Folding. During the first hour, gently stretch and fold the dough at 20, 40, and 60 minutes, being careful not to degas the dough too much. For each folding session, make sure to feel the tension and tenacity build up in the dough. When you’ve finished folding, turn the dough onto the seams. By the end of the third fold, you will have a very luxurious and supple dough! I never cease to be amazed by the transformation, plus the gentle, but frequent folding in the first hour really helps build the gas-retention properties of the dough. As such, I use this folding technique for all the baguettes I make!
Divide and Shape. Divide the dough into 4 equal pieces (for this recipe, they’ll be 340g). Gently letter fold each piece, pulling one side over two-thirds of the dough, then repeating that on the other side. Roll against the seam like a jelly roll, seal the seam, then place seam-side-up on a well-floured couche. Let rest for 15-30 minutes ensuring the dough has sufficiently relaxed before shaping. Shape into baguettes then transfer back to the couch for final fermentation.
Final Fermentation. 30-90 minutes depending on ambient temp. No matter how gentle you are, shaping a baguette is a bit of a violent affair on the dough. This is why you want to leave as much room for final fermentation to let the dough recover from the shaping process. Use the poke test at about 30 minutes to see how fast the dough pops back up. If it’s real quick and leaves no mark, then it’s not ready. Check it after 15 minutes to see how things are progressing. It’s a real feel thing with baguettes!
Bake. Bake at 500°F with steam for 12 minutes. Remove the steaming container, then bake at 425°F with convection (if you have it) for 15-20 minutes. If you don’t have a convection setting, bake at 435°F. When you remove the loaves from the oven, check how they weigh in your hands. They should feel lighter than they look and the crust should not be soft. It will soften a bit later but fresh out of the oven, it should firm. If you feel they still have a little mass or if the crust is soft, pop them back into the oven for a few minutes.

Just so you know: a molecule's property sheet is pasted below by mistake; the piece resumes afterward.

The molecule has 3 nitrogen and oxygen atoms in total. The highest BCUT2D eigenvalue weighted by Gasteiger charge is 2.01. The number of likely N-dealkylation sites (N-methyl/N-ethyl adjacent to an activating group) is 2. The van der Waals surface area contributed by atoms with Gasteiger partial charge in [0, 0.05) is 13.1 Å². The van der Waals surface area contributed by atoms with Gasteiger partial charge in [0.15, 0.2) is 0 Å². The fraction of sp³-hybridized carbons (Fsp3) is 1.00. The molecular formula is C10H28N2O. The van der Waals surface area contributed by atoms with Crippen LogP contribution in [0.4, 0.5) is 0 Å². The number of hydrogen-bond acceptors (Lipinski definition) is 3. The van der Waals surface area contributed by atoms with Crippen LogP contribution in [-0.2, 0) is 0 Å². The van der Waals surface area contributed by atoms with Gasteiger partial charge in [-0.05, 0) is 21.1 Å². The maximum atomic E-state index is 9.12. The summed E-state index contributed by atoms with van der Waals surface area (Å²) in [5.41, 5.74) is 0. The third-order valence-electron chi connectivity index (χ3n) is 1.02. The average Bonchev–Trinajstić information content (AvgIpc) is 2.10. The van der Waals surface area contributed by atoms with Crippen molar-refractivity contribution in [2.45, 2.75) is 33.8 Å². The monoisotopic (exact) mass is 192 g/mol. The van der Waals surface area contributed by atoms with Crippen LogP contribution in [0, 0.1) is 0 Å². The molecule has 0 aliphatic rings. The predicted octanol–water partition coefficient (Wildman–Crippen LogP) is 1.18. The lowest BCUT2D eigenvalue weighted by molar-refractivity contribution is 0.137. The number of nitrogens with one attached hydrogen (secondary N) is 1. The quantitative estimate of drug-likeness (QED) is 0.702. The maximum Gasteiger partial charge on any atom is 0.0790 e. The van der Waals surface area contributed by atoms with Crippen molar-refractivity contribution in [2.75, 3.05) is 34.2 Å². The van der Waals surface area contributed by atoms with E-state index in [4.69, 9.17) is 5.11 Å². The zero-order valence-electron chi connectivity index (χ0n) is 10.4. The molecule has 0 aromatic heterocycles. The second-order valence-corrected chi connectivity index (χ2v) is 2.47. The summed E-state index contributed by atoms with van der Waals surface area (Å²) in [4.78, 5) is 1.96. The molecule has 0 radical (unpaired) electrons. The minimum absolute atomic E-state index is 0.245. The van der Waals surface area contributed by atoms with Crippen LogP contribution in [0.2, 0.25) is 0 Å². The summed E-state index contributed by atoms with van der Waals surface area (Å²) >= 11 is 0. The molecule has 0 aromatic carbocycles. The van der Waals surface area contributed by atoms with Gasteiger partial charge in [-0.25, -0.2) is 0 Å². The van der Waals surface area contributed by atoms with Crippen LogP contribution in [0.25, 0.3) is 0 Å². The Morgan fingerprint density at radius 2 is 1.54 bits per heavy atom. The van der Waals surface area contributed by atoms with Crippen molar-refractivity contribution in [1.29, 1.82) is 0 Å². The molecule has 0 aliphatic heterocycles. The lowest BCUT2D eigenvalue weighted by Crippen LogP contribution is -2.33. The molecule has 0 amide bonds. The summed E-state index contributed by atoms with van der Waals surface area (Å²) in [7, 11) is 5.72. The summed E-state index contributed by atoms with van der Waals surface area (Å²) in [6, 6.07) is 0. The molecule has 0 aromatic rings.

- Though I provided specific ingredient amounts in the table above, I always work backwards in figuring out how much of the ingredients I need. For instance, for my oven, my standard batch is 4 baguettes scaled out to 325g apiece. So I know I’ll need 1300g of dough. I always add a fudge factor due to loss during processing, so I’ll up that to 1310g. Given that, I can easily calculate the flour I’ll need by dividing the total yield of 1310g by the total of the percentages – in our case here it’s 178.55%. So 1310 / 178.55% = 734g of flour. From there, I can just use the ingredient percentages to figure out the amounts for the rest of the ingredients.
- As far as scaling out the pieces is concerned, officially, a baguette should be 60 cm in length and weigh 250 grams. I’ve found through experimentation that I can get there if I scale the baguettes to 330 grams. However, I myself prefer a little bit wider baguette, so I scale my dough out to 340 grams. But as a rule of thumb, I use a factor of 5.5 or 5.6 and multiply that by the length of the baguette I want to make. This factor is basically dough weight/centimeter.
- As with any high-hydration white flour dough, this dough is tacky! I can’t stress enough the quick, definitive movements I had to make to work with this dough. I also had to make sure that during shaping I was dipping my hands in my pile of flour to prevent sticking.